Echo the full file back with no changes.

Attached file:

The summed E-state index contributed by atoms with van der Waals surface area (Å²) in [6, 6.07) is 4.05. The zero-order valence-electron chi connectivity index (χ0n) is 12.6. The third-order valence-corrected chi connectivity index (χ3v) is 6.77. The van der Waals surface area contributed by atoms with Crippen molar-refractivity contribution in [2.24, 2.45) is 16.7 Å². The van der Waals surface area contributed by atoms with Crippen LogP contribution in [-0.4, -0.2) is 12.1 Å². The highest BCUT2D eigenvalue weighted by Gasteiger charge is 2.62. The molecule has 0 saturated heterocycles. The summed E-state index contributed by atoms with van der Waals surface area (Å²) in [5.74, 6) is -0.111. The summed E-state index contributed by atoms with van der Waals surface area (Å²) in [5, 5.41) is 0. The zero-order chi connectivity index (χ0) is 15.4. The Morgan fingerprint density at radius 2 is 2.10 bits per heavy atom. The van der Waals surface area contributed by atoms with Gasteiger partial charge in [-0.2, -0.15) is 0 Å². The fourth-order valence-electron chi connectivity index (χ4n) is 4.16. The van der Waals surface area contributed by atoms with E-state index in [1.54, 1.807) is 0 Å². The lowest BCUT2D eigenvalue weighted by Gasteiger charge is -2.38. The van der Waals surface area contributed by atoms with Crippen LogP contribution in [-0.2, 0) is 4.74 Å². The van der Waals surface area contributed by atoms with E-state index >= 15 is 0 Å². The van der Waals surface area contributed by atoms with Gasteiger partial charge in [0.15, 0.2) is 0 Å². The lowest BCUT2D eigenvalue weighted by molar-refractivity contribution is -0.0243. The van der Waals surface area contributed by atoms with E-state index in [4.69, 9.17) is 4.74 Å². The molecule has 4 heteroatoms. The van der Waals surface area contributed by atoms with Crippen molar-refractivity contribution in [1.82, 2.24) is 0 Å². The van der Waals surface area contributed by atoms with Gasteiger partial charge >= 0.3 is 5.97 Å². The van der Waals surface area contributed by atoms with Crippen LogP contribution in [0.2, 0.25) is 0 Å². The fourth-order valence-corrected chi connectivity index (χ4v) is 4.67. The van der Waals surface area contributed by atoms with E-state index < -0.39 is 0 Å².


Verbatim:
The summed E-state index contributed by atoms with van der Waals surface area (Å²) in [6, 6.07) is 4.05. The zero-order valence-electron chi connectivity index (χ0n) is 12.6. The third-order valence-corrected chi connectivity index (χ3v) is 6.77. The van der Waals surface area contributed by atoms with Crippen molar-refractivity contribution in [2.24, 2.45) is 16.7 Å². The van der Waals surface area contributed by atoms with Crippen LogP contribution in [-0.4, -0.2) is 12.1 Å². The highest BCUT2D eigenvalue weighted by Gasteiger charge is 2.62. The molecule has 0 saturated heterocycles. The summed E-state index contributed by atoms with van der Waals surface area (Å²) in [5.74, 6) is -0.111. The summed E-state index contributed by atoms with van der Waals surface area (Å²) in [5, 5.41) is 0. The zero-order chi connectivity index (χ0) is 15.4. The Morgan fingerprint density at radius 2 is 2.10 bits per heavy atom. The van der Waals surface area contributed by atoms with Gasteiger partial charge in [-0.2, -0.15) is 0 Å². The fourth-order valence-electron chi connectivity index (χ4n) is 4.16. The van der Waals surface area contributed by atoms with E-state index in [1.54, 1.807) is 0 Å². The lowest BCUT2D eigenvalue weighted by Gasteiger charge is -2.38. The van der Waals surface area contributed by atoms with Crippen LogP contribution in [-0.2, 0) is 4.74 Å². The van der Waals surface area contributed by atoms with E-state index >= 15 is 0 Å². The van der Waals surface area contributed by atoms with Gasteiger partial charge in [0.15, 0.2) is 0 Å². The lowest BCUT2D eigenvalue weighted by molar-refractivity contribution is -0.0243. The van der Waals surface area contributed by atoms with E-state index in [4.69, 9.17) is 4.74 Å². The molecule has 4 heteroatoms. The van der Waals surface area contributed by atoms with Crippen molar-refractivity contribution in [1.82, 2.24) is 0 Å². The van der Waals surface area contributed by atoms with Gasteiger partial charge >= 0.3 is 5.97 Å². The van der Waals surface area contributed by atoms with Crippen LogP contribution in [0.2, 0.25) is 0 Å². The fourth-order valence-corrected chi connectivity index (χ4v) is 4.67. The van der Waals surface area contributed by atoms with E-state index < -0.39 is 0 Å².